Katalon announced the launch of the Katalon Platform, a modern and comprehensive software quality management platform that enables teams of any size to easily and efficiently test, launch, and optimize apps, products, and software.
Today's distributed workforce, vastly increased due to the global pandemic, is bringing more challenges for software development teams. With extensive remote collaboration, an effective code review process is more important than ever for ensuring long-term quality of the code base — both from a software defect perspective and for readability.
The link between code review and code quality has been confirmed for the fifth consecutive year in a survey conducted by SmartBear. The survey aims to establish benchmarks for how teams and organizations in the software industry around the world are developing high quality software. Recent findings are based upon aggregated responses from more than 740 software developers, testers, IT/operations professionals, and business leaders across 20 different industries.
Focus on Software Quality
Not surprising, many organizations and teams are focused on delivering quality software. Last year's survey saw an upward trend in satisfaction with quality. This year, satisfaction continued upward with 64% of respondents reporting being satisfied. Over the last five years, at least 55% of respondents indicated they are happy with the quality of software they help deliver.
The fact that more than half of respondents are satisfied with the solutions they are delivering speaks to the sense of ownership teams are having for their contribution and desire to ship quality products. The trend indicates that fewer teams are also sacrificing quality to meet deadlines. It's safe to assume that businesses know rushing unfinished product out the door is not a viable, long-term strategy.
Code Review is the Way to Quality
This year, 24% of respondents to the survey indicated that the number one way a company can improve code quality is through code review. Further, over 80% of respondents who were satisfied with their code review process were also satisfied with the overall quality of their software. This is a similar percentage compared to last year, indicating an unchanged opinion that code review is important in delivering quality.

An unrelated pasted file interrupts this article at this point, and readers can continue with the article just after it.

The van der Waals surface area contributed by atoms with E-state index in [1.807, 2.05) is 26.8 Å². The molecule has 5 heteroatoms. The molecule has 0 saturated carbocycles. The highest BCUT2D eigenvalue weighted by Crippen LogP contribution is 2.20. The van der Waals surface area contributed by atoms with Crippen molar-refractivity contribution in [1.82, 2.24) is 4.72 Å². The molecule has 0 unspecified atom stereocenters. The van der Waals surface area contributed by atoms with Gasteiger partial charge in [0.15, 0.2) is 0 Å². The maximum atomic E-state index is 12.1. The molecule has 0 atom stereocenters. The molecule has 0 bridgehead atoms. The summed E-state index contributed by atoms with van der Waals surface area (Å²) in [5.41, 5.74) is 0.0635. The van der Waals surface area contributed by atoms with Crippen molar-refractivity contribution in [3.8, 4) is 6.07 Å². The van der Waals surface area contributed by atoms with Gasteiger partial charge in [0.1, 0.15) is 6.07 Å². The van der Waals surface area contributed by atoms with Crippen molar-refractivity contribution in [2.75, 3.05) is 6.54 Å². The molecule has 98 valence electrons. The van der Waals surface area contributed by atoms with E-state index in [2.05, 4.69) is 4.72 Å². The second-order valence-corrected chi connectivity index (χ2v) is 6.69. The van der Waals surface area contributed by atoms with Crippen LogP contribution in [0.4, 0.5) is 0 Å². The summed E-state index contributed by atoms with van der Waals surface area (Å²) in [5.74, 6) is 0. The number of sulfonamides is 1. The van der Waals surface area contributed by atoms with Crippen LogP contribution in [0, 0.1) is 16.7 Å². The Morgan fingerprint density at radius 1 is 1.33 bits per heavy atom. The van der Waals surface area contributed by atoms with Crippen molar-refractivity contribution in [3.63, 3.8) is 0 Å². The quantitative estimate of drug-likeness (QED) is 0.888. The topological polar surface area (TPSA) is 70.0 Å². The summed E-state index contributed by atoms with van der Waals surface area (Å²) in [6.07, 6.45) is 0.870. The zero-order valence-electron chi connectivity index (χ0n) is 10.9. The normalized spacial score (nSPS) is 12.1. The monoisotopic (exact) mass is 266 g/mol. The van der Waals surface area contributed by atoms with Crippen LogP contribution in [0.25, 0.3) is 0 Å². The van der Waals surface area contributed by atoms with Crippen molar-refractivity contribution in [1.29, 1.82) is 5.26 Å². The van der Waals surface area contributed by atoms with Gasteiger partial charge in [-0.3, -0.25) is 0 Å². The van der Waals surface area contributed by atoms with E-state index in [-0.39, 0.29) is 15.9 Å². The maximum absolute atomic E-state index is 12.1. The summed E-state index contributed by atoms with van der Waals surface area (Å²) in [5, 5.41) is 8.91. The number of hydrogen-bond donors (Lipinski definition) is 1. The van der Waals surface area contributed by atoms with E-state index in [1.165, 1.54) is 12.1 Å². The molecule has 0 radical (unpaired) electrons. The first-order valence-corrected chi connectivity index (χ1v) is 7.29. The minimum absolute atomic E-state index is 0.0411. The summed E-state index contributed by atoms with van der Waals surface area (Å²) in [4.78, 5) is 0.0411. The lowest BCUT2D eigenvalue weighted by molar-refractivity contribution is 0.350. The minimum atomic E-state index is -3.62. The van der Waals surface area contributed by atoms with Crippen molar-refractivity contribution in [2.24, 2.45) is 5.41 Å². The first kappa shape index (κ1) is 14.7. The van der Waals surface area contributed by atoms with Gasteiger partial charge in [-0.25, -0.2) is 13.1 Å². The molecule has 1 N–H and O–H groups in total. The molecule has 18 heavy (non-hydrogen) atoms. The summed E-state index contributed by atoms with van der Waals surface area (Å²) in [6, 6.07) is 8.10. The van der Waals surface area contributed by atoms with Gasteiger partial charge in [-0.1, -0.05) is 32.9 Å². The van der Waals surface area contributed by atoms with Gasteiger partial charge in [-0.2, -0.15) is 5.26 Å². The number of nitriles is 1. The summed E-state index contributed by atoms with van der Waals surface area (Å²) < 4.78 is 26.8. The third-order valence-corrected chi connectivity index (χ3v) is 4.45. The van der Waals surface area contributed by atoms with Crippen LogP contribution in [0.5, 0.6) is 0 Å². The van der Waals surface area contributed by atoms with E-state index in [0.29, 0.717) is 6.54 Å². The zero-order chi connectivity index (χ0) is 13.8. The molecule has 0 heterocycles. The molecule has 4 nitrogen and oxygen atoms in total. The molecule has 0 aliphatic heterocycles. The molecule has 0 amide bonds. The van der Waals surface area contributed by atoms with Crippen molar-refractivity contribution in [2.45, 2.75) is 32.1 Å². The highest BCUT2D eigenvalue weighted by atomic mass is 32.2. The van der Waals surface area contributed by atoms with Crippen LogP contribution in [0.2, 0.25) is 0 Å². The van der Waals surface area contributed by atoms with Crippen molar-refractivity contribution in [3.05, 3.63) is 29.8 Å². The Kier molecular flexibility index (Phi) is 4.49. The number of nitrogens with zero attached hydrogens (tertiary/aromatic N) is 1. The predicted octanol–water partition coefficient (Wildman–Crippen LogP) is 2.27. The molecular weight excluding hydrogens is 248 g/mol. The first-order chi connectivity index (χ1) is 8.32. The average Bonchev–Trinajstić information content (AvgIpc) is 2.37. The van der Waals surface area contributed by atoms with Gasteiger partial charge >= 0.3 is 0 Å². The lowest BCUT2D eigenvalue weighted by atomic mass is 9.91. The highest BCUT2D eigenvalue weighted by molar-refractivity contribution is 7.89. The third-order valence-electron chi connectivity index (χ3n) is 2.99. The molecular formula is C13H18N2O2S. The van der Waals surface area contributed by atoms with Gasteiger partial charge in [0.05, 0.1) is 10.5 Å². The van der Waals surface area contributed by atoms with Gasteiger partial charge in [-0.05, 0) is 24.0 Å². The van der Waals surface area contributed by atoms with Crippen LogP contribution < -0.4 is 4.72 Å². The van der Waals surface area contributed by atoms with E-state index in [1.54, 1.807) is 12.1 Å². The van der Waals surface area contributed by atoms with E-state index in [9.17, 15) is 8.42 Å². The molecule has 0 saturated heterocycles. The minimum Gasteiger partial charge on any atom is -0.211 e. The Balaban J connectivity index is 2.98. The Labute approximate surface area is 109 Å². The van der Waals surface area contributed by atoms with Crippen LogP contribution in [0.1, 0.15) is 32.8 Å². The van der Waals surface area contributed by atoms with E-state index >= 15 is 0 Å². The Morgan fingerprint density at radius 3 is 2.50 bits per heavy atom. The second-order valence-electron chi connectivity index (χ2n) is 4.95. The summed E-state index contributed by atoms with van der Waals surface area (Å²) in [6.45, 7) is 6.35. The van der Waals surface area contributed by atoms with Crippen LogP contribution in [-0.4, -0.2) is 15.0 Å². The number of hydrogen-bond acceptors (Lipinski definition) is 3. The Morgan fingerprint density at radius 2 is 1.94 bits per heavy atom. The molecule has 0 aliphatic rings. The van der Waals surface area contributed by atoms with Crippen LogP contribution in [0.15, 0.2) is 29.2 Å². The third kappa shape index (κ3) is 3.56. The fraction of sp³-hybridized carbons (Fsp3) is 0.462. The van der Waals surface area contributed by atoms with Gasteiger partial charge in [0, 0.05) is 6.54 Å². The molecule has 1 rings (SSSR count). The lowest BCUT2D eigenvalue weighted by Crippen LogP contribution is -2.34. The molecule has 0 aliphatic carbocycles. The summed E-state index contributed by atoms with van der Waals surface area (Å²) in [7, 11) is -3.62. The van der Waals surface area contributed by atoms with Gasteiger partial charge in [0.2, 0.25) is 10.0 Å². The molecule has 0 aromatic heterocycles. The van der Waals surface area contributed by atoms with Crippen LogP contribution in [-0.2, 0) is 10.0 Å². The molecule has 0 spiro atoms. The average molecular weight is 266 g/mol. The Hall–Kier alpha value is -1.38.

Roughly 63% of respondents said they participate in some form of code review, at least on a weekly basis. Looking at the data, it's not surprising that the number of people who never do meeting-based reviews is higher than the number of people who never do ad-hoc and tool-based reviews. Meeting-based reviews are often seen as more time consuming than the other forms. Tools like Zoom and Microsoft Teams do make meeting-based reviews, though virtual, a feasible option, especially with the increase in remote workforces.
Improved software quality has been the No. 1 benefit of code reviews since starting this survey in 2016. This was followed by sharing knowledge across the team and the ability to mentor less-experienced developers. Since 2016, there has been a 12% increase in the importance of mentoring less-experienced developers and a 7% increase in knowledge sharing across the team.
Four out of five respondents agree that they often learn from others when they participate in code reviews. These investments by teams in long-term individual improvement create more productive and efficient teams — with better results down the line.
Code Review Recommendations
Based on this survey, these recommendations for using code review positively impact quality:
1. Conduct daily code reviews
2. Do more tool-based reviews
3. Make sure code reviews have clear guidelines
4. Pull reports to get insights on how to improve
5. Using code review plays double duty in onboarding and training new team members
Slow and Smooth Is Faster
US Navy SEALs train with the idea that slow is smooth and smooth is fast. Many software development organizations find themselves going fast and hoping for smooth results — quality, on-time releases. Taking time to review requirements and questions with customers and the entire cross-functional team may feel like a slow process at times, but this ensures the development process goes more smoothly.
If requirements change, which they inevitably do, the team can realign based on new information and continue to move forward in a “slow is smooth” approach. This process provides realignment and keeps everything running more smoothly, which is ultimately faster in the long run.